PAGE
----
The Test

I snuggled into my pillow.  I was just conscious enough for it to register that my dream didn’t make any sense, but that didn’t matter.  The thoughtlessness of it all was appealing after so much duty time.


“On your feet!”


The voice added an odd twist to an odd dream, but… Whatever…


“Captain Mackenzie! Attention!”


I sprang out of bed and landed in a defensive stance, toe-to-toe with the larger of the two Marine Enforcement Division officers I now found in my quarters - David and Goliath.  The guy in front was huge, towering over me and even more so over his partner.


“Stand down, Captain!” The smaller guy snapped.  He moved forward and pulled a plastic tie-band restraint from his belt.  “You’re coming with us in restraints or unconscious.  It’s your call.”


There wasn’t any chance I could take them both.  Their demeanor was too professional for them to be new on the job.  It stood to reason they were experienced, and also smart enough to get into my quarters without raising any alarms.  Worse, the guy that had been in front was enormous.


I put my wrists together and extended my arms forward.


Goliath whispered to the little guy, “Shouldn’t we at least let her dress?”


“Orders said as-is,” the smaller guy replied as he cinched the restraint around my wrists.  He looked me over from head to foot, obviously appraising whether the form-fitting material of my bra top and undershorts was enough to save him from a court martial for mistreating a prisoner.  “Security has the corridors cleared.  No one will see her.”


My glare hardened when I noticed Goliath’s gaze had focused between my legs and stopped.  “Under whose authority are you guys acting, anyway?”


The little guy looked stunned.  I finally realized that he was the brains of the operation, and he finally realized he had no idea why he was standing in a command-level officer’s quarters and abducting her in her panties.


The big guy was muscle – that’s why he’d been out in front until the situation became more predictable. The thought flew through my head again, and I was still quite sure I wouldn’t have stood a chance against him hand-to-had. None of that excused the fact that he was still eyeing me inappropriately. “Eyes forward there, soldier,” 


Goliath jolted visibly and focused on my eyes, only to have his partner take over surveying my bare feet, exposed legs, thighs, midriff, and plunged neckline.  Only, his gaze didn’t lock inappropriately, and he got twitchy.


Fast.


At least he was smart enough to stop and think about leading a ship’s captain around her own vessel in her underpants.


“You never answered my question.  Who gave the order to arrest me?”


“I’m sure you understand, we only have our orders, Ma’am,” he said as he gestured to the door.  “Now if you’d move to the docking latch, please…”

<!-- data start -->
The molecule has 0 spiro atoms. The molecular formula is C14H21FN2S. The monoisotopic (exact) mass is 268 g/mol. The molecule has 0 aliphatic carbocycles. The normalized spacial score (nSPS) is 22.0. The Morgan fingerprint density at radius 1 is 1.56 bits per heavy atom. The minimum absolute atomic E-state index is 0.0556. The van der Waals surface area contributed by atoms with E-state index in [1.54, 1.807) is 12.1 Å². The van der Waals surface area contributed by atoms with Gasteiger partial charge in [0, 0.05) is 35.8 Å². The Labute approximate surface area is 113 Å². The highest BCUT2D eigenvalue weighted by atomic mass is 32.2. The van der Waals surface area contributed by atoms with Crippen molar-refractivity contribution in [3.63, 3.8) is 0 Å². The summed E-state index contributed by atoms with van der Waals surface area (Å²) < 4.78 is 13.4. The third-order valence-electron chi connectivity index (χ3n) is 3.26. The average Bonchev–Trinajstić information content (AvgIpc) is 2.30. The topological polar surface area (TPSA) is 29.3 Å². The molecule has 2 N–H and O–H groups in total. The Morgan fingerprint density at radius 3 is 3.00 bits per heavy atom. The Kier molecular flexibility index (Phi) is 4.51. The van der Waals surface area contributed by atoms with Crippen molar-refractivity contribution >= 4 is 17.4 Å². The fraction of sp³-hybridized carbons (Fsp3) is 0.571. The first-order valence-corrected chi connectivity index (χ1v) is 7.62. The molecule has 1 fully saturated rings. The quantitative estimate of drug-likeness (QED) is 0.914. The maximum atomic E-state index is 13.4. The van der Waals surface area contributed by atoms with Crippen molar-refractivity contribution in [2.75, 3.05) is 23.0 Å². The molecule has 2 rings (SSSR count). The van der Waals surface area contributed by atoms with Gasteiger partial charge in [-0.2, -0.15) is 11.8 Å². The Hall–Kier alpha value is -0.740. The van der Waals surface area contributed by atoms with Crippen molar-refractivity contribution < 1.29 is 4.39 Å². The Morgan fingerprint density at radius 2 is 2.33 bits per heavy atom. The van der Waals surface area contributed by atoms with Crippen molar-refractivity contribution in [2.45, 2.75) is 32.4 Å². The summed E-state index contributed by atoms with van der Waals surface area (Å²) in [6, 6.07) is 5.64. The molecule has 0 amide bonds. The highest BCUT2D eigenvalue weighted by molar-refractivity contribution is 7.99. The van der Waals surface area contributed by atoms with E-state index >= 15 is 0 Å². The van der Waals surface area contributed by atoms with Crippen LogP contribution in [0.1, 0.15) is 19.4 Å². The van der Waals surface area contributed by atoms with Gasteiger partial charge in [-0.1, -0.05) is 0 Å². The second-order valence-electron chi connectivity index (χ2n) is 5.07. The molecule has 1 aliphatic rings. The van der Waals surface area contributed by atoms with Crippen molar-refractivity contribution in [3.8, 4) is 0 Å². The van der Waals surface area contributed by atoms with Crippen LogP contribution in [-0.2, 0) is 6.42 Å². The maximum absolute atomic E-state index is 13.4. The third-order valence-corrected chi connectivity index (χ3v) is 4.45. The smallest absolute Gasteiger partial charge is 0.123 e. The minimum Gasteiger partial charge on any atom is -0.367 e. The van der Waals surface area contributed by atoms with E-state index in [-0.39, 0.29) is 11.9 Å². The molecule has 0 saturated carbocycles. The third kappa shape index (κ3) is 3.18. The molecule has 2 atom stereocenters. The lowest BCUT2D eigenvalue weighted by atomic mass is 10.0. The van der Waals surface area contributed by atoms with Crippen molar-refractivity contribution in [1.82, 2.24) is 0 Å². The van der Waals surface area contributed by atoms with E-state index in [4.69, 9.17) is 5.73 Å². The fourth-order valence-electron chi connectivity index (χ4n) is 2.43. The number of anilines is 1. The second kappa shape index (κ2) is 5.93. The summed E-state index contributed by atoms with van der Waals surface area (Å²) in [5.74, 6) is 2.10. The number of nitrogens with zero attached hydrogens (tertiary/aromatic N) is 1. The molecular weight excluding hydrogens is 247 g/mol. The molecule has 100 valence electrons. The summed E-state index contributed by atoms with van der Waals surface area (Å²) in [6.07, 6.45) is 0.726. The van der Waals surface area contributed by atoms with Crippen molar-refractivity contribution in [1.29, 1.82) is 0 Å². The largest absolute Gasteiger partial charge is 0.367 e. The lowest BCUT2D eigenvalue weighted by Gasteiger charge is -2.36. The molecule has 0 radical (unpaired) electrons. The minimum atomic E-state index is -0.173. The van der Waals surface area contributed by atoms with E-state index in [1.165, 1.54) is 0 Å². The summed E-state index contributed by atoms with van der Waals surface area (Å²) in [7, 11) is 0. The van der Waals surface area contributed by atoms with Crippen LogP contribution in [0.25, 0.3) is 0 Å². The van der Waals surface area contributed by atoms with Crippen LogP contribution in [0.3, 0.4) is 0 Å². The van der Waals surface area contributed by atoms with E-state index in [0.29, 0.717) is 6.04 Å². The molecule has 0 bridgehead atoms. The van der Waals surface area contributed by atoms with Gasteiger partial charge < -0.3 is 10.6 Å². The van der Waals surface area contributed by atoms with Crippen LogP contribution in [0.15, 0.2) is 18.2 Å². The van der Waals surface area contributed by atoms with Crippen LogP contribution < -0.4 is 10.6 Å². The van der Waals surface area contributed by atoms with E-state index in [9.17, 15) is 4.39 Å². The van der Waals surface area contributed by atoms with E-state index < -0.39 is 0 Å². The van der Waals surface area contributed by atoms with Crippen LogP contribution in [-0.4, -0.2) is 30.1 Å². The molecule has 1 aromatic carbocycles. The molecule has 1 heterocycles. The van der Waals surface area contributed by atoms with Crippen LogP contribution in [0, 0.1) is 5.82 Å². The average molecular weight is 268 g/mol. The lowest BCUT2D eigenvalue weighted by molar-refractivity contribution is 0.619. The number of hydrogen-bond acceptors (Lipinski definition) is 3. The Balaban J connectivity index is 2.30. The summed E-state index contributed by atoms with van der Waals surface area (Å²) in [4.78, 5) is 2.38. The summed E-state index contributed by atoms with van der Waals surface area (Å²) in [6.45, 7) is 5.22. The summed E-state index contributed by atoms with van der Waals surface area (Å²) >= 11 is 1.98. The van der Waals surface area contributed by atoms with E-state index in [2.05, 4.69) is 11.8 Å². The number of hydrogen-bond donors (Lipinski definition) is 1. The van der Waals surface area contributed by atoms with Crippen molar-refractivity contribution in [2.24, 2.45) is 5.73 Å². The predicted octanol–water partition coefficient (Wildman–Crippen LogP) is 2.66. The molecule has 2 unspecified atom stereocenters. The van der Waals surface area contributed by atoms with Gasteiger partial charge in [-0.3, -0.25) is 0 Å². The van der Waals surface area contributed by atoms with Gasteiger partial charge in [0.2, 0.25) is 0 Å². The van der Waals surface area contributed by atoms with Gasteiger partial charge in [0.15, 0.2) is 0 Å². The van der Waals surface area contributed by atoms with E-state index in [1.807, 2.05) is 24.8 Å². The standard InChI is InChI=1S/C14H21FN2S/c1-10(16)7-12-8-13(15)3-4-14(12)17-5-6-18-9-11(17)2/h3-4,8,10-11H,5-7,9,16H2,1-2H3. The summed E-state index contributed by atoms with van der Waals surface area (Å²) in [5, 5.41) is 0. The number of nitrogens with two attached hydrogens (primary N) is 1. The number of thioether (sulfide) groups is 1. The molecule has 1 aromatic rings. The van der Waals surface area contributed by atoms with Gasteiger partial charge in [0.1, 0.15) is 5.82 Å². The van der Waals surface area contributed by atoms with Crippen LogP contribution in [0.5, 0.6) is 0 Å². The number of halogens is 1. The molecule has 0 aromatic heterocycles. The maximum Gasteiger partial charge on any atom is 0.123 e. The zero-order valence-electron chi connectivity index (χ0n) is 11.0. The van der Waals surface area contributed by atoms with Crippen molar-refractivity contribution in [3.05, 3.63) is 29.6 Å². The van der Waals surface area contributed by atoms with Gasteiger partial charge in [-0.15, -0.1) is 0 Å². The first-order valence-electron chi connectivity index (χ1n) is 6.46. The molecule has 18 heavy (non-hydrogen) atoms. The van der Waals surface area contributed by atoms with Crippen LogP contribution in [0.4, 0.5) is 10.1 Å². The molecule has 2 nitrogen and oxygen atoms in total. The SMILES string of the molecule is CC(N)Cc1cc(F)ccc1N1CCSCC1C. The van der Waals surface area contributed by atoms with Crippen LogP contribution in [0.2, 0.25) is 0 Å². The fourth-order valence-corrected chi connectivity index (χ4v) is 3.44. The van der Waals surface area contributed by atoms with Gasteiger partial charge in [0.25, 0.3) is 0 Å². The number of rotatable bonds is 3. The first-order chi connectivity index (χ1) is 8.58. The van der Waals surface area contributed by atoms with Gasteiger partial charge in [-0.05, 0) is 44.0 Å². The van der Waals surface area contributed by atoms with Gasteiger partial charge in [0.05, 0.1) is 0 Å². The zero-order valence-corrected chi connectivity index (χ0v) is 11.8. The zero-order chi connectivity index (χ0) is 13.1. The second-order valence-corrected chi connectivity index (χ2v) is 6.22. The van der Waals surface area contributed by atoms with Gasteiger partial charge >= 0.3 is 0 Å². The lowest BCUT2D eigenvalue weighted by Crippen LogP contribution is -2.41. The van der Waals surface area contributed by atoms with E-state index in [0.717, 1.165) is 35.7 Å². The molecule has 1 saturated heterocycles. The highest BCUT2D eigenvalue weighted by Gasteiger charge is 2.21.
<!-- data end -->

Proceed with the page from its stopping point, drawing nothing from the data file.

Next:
“Marine, I have no intention of being lead from my quarters like this for no stated reason.  I demand to know under whose authority you are acting, and what the charges against me are!”


“I don’t know!” The smaller man shouted convincingly. He drew his sidearm and tripped the door open.  “Ma’am, please move to shuttle docking latch three.”


The walk through the corridors was surreal. The ever-present chill in the air made me feel even more vulnerable.  It was like one of those dreams where you found you had accidentally gone to work nude.  Being bound in the custody of two Marines didn’t help. I couldn’t fight a massive shiver.


We were almost run over by an errant Chief Brinn as we rounded the first corridor.  Goliath smashed him against the wall effortlessly while admonishing him he had seen nothing, and predictably, Brinn didn’t react well to being told much of anything by an enlisted Marine.  My heart warmed as the gruff engineer furiously took up my defense.


“Brinn!  Stand down!” I turned and focused on Goliath. “You let him go, Marine.  You’re out of line.”


The little guy tried to turn me, and in the process pulled the bra strap off my right shoulder.  This re-inflamed Brinn, which set Goliath off, which…


“You’re not helping, Brinn!  Stand down and protect this ship!”  I snapped on the little guy. “Marine, I’m going along with this as a matter of protocol – even a Captain isn’t above following the orders of the Enforcement Division.  If you or one of your men touches a member of my crew again, I swear I will spend the rest of my life trying to end you. Release my engineer, NOW!”


Brinn’s gaze was meaningful.


“I’ll be okay, Brinn.  Stand to and mind the store.”  I turned back to the little guy as I fumbled to pull my bra strap back where it belonged.  “Thank you, Marine.  Let’s proceed.”


The expanded metal of the stairs leading to the docking level cut into my frigid feet as goose bumps formed across my body.  It was always colder down here. I was shivering by the time I came to stand in front of Admiral Kegar, my commanding officer.


“Give us a moment, Marines.” He said easily.


Goliath glanced at the little guy, who nodded quickly and lead the way to the docking latch.


“Now you know who gave the order, Captain.”


“What did I do, Sir?”


 His backhand knocked me all the way to the floor. “You disappointed me, Allison.”

 I was too stunned to resist, notice, or really even particularly care when the Marines returned and escorted me into the waiting transport.